Study Links B-cells in Fat Tissue to Impaired Metabolism in Older Adults
Author: | June 26, 2020
Many of us have heard the saying, “An apple a day will keep the doctor away.” However, we know that health is much more complex than this. Research shows that our bodies are more susceptible to metabolic dysfunction as we age and that this dysfunction causes higher rates of certain diseases like diabetes among older individuals. But, research has yet to determine why the ability to break down fat is impaired by aging—it has yet to unravel this complexity. Or, it did.
New research published by Christina Camell, PhD, an assistant professor in the Department of Biochemistry, Molecular Biology and Biophysics at the University of Minnesota Medical School and College of Biological Sciences, in the journal, Cell Metabolism, reveals why visceral fat—fat stored in the abdominal cavity—increases with age and points to new treatment possibilities for improving metabolic health.
The study, which was conducted during Dr. Camell’s post-doctoral research at Yale University with Vishwa Deep Dixit, MD, used mouse models to demonstrate that cells found in the immune system, specifically B-cells, impair the metabolism of older-aged individuals. This causes increased inflammation and risk of metabolic and age-related chronic diseases. After discovering that B-cells existed en masse in fat tissue, the researchers found they could restore the body’s ability to burn fat and decrease inflammation by reducing B-cells in adipose (or fat) tissue.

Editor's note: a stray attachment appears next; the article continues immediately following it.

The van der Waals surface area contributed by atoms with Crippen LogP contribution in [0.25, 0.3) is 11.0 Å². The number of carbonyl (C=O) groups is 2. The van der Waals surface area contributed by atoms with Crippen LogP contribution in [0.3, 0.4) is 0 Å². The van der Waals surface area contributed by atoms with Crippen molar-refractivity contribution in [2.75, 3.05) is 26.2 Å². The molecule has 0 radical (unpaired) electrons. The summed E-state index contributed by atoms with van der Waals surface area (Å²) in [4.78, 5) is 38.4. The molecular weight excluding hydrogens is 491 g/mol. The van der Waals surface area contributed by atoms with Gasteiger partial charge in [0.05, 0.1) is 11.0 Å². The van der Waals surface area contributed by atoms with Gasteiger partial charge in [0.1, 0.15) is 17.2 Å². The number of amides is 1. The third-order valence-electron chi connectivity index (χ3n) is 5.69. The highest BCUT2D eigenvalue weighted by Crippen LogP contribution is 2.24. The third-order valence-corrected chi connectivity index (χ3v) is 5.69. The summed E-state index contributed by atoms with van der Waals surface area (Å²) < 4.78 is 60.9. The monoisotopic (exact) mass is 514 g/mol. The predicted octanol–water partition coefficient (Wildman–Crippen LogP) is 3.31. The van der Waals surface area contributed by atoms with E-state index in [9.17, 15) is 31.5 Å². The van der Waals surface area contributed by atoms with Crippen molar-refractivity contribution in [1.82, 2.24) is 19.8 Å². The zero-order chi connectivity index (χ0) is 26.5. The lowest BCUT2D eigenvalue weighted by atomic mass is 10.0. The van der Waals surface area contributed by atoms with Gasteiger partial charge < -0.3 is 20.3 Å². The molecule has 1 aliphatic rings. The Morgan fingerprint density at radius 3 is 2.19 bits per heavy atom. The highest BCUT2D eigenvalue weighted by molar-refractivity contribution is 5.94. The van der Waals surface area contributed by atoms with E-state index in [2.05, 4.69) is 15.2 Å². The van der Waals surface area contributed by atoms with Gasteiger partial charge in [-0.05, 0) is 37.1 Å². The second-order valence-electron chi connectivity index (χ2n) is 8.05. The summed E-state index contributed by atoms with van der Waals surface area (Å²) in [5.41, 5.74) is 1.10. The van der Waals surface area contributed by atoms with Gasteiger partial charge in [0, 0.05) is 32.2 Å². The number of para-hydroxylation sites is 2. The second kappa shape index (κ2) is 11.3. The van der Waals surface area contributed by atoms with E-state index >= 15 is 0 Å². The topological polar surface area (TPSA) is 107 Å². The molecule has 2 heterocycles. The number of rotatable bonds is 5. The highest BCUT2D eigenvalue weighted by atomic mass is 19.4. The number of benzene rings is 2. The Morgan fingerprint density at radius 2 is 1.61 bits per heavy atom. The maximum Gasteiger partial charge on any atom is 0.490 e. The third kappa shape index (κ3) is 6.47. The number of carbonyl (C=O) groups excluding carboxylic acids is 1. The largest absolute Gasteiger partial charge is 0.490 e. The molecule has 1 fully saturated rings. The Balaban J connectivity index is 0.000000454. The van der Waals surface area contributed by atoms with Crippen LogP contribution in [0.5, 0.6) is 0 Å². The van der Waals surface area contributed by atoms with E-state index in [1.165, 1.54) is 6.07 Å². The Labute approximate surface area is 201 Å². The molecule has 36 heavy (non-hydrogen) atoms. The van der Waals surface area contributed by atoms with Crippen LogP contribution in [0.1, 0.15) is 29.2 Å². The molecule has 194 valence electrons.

“Finding that the frequency of B-cells are expanded in adipose tissue was unexpected,” Dr. Camell said. “But, overall, I think it’s important to identify these pathways or factors so that we can appropriately, maybe, intervene to block their contributions to metabolic dysfunction.”
Dr. Camell is currently working in her own lab at the U of M and conducting research with the U of M’s Institute on the Biology of Aging and Metabolism (iBAM) on the role of immune cells in tissue and the extent of their ability to affect metabolic dysfunction in elderly individuals. Since the start of the COVID-19 pandemic, Dr. Camell’s research has expanded to study how immune cells may contribute to COVID-19 morbidity in the elderly as well.
While the research is specific to mouse models for now, Dr. Camell hopes this will improve understanding— and the quality of life for aging individuals—sometime in the near future. “One of the cool things for me about aging research, and especially metabolic research, is that it is relevant,” Dr. Camell said. “We’re making it relevant so the general public can live a better quality of life, translating the research that we’re doing in mouse models to humans down the road.”